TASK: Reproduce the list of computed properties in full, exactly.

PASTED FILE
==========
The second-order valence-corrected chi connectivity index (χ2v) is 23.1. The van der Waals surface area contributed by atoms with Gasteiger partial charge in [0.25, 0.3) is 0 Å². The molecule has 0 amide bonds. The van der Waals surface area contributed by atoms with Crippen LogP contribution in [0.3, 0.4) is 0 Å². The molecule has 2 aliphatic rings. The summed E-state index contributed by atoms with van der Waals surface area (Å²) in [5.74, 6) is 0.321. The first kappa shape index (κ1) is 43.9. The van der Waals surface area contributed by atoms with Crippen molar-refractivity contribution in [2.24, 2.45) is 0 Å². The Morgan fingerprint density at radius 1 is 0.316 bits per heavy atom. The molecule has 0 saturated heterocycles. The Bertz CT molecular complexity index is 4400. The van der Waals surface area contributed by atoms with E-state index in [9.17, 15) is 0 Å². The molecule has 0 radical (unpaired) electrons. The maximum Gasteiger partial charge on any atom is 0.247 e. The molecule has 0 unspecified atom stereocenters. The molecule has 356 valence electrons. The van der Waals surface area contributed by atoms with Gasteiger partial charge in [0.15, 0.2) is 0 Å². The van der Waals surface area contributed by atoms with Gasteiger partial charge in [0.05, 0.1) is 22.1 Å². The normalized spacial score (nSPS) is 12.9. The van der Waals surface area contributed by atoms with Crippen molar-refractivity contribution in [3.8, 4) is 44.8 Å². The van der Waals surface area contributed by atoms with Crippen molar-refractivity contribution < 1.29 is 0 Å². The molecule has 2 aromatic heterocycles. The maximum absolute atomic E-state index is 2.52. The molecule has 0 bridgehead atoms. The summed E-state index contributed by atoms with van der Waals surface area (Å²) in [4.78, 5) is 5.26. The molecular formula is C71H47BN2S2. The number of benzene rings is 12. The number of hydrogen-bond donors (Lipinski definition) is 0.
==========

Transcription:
The second-order valence-corrected chi connectivity index (χ2v) is 23.1. The van der Waals surface area contributed by atoms with Gasteiger partial charge in [0.25, 0.3) is 0 Å². The molecule has 0 amide bonds. The van der Waals surface area contributed by atoms with Crippen LogP contribution in [0.3, 0.4) is 0 Å². The molecule has 2 aliphatic rings. The summed E-state index contributed by atoms with van der Waals surface area (Å²) in [5.74, 6) is 0.321. The first kappa shape index (κ1) is 43.9. The van der Waals surface area contributed by atoms with Crippen molar-refractivity contribution in [2.24, 2.45) is 0 Å². The Morgan fingerprint density at radius 1 is 0.316 bits per heavy atom. The molecule has 0 saturated heterocycles. The Bertz CT molecular complexity index is 4400. The van der Waals surface area contributed by atoms with E-state index in [9.17, 15) is 0 Å². The molecule has 0 radical (unpaired) electrons. The maximum Gasteiger partial charge on any atom is 0.247 e. The molecule has 0 unspecified atom stereocenters. The molecule has 356 valence electrons. The van der Waals surface area contributed by atoms with Gasteiger partial charge in [0.15, 0.2) is 0 Å². The van der Waals surface area contributed by atoms with Gasteiger partial charge in [0.05, 0.1) is 22.1 Å². The normalized spacial score (nSPS) is 12.9. The van der Waals surface area contributed by atoms with Crippen molar-refractivity contribution in [3.8, 4) is 44.8 Å². The van der Waals surface area contributed by atoms with Crippen molar-refractivity contribution < 1.29 is 0 Å². The molecule has 2 aromatic heterocycles. The maximum absolute atomic E-state index is 2.52. The molecule has 0 bridgehead atoms. The summed E-state index contributed by atoms with van der Waals surface area (Å²) in [4.78, 5) is 5.26. The molecular formula is C71H47BN2S2. The number of benzene rings is 12. The number of hydrogen-bond donors (Lipinski definition) is 0.